Bit Player for Feb. 16, 1997
This is an expanded version of the column that appears in print.
By Al Fasoldt
Copyright © 1997, Al Fasoldt
Copyright © 1997, The Syracuse Newspapers
The workings of the Internet are confusing enough without the myths that surround it. Here are some myth-busters you can clip out and stick on the refrigerator.
Myth 1: You need Netscape to get onto the Internet, or to get onto the Web.
Fact: This is without doubt the biggest myth of the Net. Somehow, "Netscape" became synonymous with "Web browser," and even with the entire idea of getting onto the Internet.
But Netscape is just a Web browser. You don't need it. (I don't have it on my main computer, and I'm on the Internet all the time.) You don't need it for anything.
Then what is Netscape? Netscape Navigator (the actual name) is a program from Netscape Communications that browses Web pages. It also handles e-mail and newsgroup reading, but it does those two additional tasks relatively poorly. (Separate e-mail and newsreader programs are far better.)
You do need a browser, of course. An excellent alternative to Netscape is Internet Explorer. There are other browsers, too. Even Mosaic, the browser Netscape's designers came up with when they were in college, is still a good browser.
(Netscape Communications continues to act like it's the only company that makes browsers, but this will change. Microsoft makes Internet Explorer, so Netscape has some fearful competition. And although Netscape had about 85 percent of the browser market a year ago, it has only 70 percent now. With the introduction in February 1997 of a Macintosh version of Internet Explorer 3.0, a Microsoft product that has received rave reviews, Netscape's longtime hold on the Mac market is likely to fade quickly. Netscape is not given away, despite the apparent public perception that it is free, but Microsoft does not charge for Internet Explorer.)
Myth 2: When you sign up with an Internet provider, you have to be careful. You might end up with an old Web browser, or some ancient e-mail program. Everyone knows you're stuck with the software you get from your Internet provider.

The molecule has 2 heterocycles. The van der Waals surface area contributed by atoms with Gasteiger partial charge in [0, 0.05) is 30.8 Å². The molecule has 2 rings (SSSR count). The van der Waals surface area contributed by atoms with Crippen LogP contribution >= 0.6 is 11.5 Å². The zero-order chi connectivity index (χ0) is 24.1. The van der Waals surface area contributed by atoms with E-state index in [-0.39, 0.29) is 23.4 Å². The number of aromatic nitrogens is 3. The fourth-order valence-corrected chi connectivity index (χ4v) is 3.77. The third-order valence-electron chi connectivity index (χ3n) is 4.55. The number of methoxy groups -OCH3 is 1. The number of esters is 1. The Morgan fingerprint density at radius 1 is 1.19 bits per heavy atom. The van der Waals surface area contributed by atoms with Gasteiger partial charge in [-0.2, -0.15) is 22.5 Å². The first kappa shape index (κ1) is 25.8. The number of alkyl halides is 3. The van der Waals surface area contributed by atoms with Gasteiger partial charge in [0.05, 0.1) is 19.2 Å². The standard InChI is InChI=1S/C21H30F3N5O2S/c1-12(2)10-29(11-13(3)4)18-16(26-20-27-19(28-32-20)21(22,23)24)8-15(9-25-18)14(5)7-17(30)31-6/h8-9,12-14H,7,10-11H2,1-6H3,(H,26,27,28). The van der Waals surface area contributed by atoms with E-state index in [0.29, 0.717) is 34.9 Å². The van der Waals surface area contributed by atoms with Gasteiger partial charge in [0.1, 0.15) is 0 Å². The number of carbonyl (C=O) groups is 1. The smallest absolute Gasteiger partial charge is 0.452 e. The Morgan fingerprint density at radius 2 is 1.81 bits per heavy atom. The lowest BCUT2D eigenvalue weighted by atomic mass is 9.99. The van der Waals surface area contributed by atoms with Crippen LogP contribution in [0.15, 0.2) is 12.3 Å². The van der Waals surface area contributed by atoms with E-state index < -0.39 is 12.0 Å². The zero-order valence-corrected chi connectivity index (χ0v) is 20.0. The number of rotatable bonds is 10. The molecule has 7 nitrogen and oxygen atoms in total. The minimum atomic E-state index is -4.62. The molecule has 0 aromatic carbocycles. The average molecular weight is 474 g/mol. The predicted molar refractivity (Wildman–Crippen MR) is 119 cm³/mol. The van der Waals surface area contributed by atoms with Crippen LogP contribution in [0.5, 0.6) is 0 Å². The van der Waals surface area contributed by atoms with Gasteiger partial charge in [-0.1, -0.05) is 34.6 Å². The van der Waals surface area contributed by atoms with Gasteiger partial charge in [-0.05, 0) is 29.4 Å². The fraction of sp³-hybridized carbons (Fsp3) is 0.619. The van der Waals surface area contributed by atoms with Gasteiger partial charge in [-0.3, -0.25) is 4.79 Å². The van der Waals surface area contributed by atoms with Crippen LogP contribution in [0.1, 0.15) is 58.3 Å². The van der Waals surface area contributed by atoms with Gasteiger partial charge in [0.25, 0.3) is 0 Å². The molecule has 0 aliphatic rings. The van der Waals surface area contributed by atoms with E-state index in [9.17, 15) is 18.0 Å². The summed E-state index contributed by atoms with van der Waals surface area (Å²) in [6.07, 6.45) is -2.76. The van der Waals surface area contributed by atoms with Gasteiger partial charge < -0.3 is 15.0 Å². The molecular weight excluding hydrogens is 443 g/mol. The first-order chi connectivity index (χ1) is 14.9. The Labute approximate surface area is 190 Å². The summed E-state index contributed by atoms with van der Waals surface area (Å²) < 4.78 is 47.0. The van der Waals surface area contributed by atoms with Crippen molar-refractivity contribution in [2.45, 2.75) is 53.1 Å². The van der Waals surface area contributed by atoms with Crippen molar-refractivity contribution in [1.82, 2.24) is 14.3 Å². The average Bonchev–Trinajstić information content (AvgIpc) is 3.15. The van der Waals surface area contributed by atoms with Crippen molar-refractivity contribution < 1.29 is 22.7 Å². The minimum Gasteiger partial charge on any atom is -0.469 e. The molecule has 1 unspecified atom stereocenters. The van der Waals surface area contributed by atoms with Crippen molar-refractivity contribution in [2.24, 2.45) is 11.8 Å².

Fact: This is another odd myth that will not go away. Even an old Web browser will work just fine to get you onto a Web site where you can download a new Web browser. The software you get from your Internet Service Provider doesn't matter; you can replace it with a better Web browser, a fancier e-mail program or anything else, just by downloading what you need off the Web.
Myth 3: America Online is a great way to get onto the Internet. And you can send and receive e-mail, too.
Fact: I call this the "AOL is God" myth. It's spawned by millions of Americans who have never used any other means of getting online. They have no idea what's really happening out on the Internet, because they can't get out on the Internet and do most of the things that the rest of us are doing. There's quite a psychology at work here.
So here are the facts: America Online is far down on the list of good ways to get onto the Internet. It's slow, and you can't run many of the standard Internet programs everyone else is running. And AOL's e-mail is a poor example of the way normal Internet mail programs should be designed.
Myth 4: Faxing is dumb. All you can send is faxes. You need an Internet connection to send files back and forth.
Fact: Modern fax software can send files, pictures, meeting schedules or anything else you can send over the Internet. If both computers are running the latest fax software (the fax software in Windows 95 meets that standard), the two computers will send whatever you want using the fax modem. (Check the Help in Microsoft Exchange if you have Windows 95.)
My guess is that the fax myth is the most confusing one for nearly everyone. How can a fax contain a file? How can a fax send a spreadsheet?
Easy. When a modern fax program on one PC connects with a modern fax program on another PC, it asks (in computer talk, of course) whether the other PC can handle digital transmissions of data instead of fax transmissions. If the answer is yes, everything is sent in file form instead of fax form.
Myth 5: Connecting computers in an office to the Internet is a lot of work. You might as well let Mary and Joe use their AOL accounts from their cubicles instead.
Fact: If your office PCs are already connected by a network, and they're running Windows 95, use one of them as the Internet server through a standard $20-per-month dialup connection to an Internet Service Provider. Add NetProxy or WinGate to that computer, and every other PC on the office network call dial out onto the Internet through the server connection. Many users can be connected at the same time. (I've tested this and it works great.) Net Proxy can be found at http://www.grok.co.uk/netproxy/index.html, and WinGate can be downloaded from http://deerfield.com/wingate/.
In case this last fact is confusing, let me put this in simple terms: If you use NetProxy or WinGate, you can put everyone on a PC network onto the Internet. Let's say the Internet dialup connection is on Mary's Windows 95 PC. If John wants to check his mail, he merely runs his e-mail program. It connects to the proxy server (provided by NetProxy or WinGate) across the office network, and the proxy server either dials up the Internet (if Mary's modem is not online) or immediately uses the current connection. (Yes, John can get his own e-mail through Mary's PC dialup connection; his software simply passes its request for a connection to John's e-mail server through the line that is live to the Internet through Mary's PC dialup connection.)
If Kimberly wants to browse the Web, she just runs her Web browser. If Jim wants to do a quick ftp transfer, he just runs his ftp application. And so on.
It's that easy.
Make sure you pass this along to the folks who count beans in your office, so they'll know how easy and cheap it can be to get everyone connected.